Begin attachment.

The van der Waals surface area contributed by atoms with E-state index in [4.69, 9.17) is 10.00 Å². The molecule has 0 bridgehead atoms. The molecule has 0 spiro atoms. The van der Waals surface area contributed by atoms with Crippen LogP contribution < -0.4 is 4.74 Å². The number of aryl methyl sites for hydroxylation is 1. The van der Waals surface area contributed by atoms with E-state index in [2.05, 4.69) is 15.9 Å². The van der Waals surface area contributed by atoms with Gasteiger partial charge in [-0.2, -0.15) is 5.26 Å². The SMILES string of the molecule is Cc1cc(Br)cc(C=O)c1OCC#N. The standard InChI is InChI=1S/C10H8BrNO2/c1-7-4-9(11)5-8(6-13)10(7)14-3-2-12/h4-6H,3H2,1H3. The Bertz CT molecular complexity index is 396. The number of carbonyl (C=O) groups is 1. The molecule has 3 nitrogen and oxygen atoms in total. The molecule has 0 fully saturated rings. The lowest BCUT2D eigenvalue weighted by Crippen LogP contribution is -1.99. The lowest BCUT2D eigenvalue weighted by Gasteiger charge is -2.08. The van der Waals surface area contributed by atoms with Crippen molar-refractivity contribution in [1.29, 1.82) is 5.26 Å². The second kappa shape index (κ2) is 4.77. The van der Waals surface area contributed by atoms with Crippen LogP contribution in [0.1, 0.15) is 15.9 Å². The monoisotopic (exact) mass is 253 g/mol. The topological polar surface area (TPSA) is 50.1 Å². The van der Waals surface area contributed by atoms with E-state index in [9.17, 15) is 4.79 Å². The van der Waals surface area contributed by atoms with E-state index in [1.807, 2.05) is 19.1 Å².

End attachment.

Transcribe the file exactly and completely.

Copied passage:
The van der Waals surface area contributed by atoms with E-state index in [4.69, 9.17) is 10.00 Å². The molecule has 0 bridgehead atoms. The molecule has 0 spiro atoms. The van der Waals surface area contributed by atoms with Crippen LogP contribution < -0.4 is 4.74 Å². The number of aryl methyl sites for hydroxylation is 1. The van der Waals surface area contributed by atoms with E-state index in [2.05, 4.69) is 15.9 Å². The van der Waals surface area contributed by atoms with Gasteiger partial charge in [-0.2, -0.15) is 5.26 Å². The SMILES string of the molecule is Cc1cc(Br)cc(C=O)c1OCC#N. The standard InChI is InChI=1S/C10H8BrNO2/c1-7-4-9(11)5-8(6-13)10(7)14-3-2-12/h4-6H,3H2,1H3. The Bertz CT molecular complexity index is 396. The number of carbonyl (C=O) groups is 1. The molecule has 3 nitrogen and oxygen atoms in total. The molecule has 0 fully saturated rings. The lowest BCUT2D eigenvalue weighted by Crippen LogP contribution is -1.99. The lowest BCUT2D eigenvalue weighted by Gasteiger charge is -2.08. The van der Waals surface area contributed by atoms with Crippen molar-refractivity contribution in [1.29, 1.82) is 5.26 Å². The second kappa shape index (κ2) is 4.77. The van der Waals surface area contributed by atoms with Crippen LogP contribution in [0.1, 0.15) is 15.9 Å². The monoisotopic (exact) mass is 253 g/mol. The topological polar surface area (TPSA) is 50.1 Å². The van der Waals surface area contributed by atoms with E-state index in [9.17, 15) is 4.79 Å². The van der Waals surface area contributed by atoms with E-state index in [1.807, 2.05) is 19.1 Å².